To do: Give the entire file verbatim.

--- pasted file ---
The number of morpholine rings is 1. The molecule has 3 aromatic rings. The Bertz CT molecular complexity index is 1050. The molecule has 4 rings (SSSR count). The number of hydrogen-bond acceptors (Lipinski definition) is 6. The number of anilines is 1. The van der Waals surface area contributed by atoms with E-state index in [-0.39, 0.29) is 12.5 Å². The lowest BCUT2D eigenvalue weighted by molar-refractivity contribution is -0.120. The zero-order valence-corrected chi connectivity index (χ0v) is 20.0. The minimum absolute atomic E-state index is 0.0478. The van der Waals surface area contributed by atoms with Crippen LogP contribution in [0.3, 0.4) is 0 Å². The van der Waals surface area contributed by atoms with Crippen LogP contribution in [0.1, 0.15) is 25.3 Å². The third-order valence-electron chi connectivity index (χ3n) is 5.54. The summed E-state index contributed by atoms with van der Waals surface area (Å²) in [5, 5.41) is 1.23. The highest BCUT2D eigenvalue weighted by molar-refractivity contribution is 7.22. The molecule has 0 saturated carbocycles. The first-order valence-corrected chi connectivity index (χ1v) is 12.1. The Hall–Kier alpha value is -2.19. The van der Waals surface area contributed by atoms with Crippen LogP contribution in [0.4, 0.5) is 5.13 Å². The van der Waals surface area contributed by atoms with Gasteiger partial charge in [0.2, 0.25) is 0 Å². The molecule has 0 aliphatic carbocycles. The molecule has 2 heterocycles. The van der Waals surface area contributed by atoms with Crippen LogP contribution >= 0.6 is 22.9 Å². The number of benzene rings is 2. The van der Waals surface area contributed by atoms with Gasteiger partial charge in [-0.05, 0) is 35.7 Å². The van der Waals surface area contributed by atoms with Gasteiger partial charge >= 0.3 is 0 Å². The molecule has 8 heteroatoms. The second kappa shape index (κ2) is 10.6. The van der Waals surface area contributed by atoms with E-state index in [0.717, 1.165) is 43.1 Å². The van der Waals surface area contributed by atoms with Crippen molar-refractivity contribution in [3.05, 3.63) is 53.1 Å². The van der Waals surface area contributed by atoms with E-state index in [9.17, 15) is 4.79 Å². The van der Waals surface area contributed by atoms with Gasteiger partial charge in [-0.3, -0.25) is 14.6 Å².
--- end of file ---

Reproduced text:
The number of morpholine rings is 1. The molecule has 3 aromatic rings. The Bertz CT molecular complexity index is 1050. The molecule has 4 rings (SSSR count). The number of hydrogen-bond acceptors (Lipinski definition) is 6. The number of anilines is 1. The van der Waals surface area contributed by atoms with E-state index in [-0.39, 0.29) is 12.5 Å². The lowest BCUT2D eigenvalue weighted by molar-refractivity contribution is -0.120. The zero-order valence-corrected chi connectivity index (χ0v) is 20.0. The minimum absolute atomic E-state index is 0.0478. The van der Waals surface area contributed by atoms with Crippen LogP contribution in [0.3, 0.4) is 0 Å². The van der Waals surface area contributed by atoms with Crippen LogP contribution in [0.1, 0.15) is 25.3 Å². The third-order valence-electron chi connectivity index (χ3n) is 5.54. The summed E-state index contributed by atoms with van der Waals surface area (Å²) in [5, 5.41) is 1.23. The highest BCUT2D eigenvalue weighted by molar-refractivity contribution is 7.22. The molecule has 0 saturated carbocycles. The first-order valence-corrected chi connectivity index (χ1v) is 12.1. The Hall–Kier alpha value is -2.19. The van der Waals surface area contributed by atoms with Crippen LogP contribution in [0.4, 0.5) is 5.13 Å². The van der Waals surface area contributed by atoms with Gasteiger partial charge in [0.2, 0.25) is 0 Å². The molecule has 0 aliphatic carbocycles. The molecule has 2 heterocycles. The van der Waals surface area contributed by atoms with Crippen LogP contribution >= 0.6 is 22.9 Å². The number of benzene rings is 2. The van der Waals surface area contributed by atoms with Gasteiger partial charge in [-0.05, 0) is 35.7 Å². The van der Waals surface area contributed by atoms with Gasteiger partial charge >= 0.3 is 0 Å². The molecule has 8 heteroatoms. The second kappa shape index (κ2) is 10.6. The van der Waals surface area contributed by atoms with E-state index in [0.717, 1.165) is 43.1 Å². The van der Waals surface area contributed by atoms with Crippen molar-refractivity contribution in [3.05, 3.63) is 53.1 Å². The van der Waals surface area contributed by atoms with E-state index in [9.17, 15) is 4.79 Å². The van der Waals surface area contributed by atoms with Gasteiger partial charge in [-0.3, -0.25) is 14.6 Å².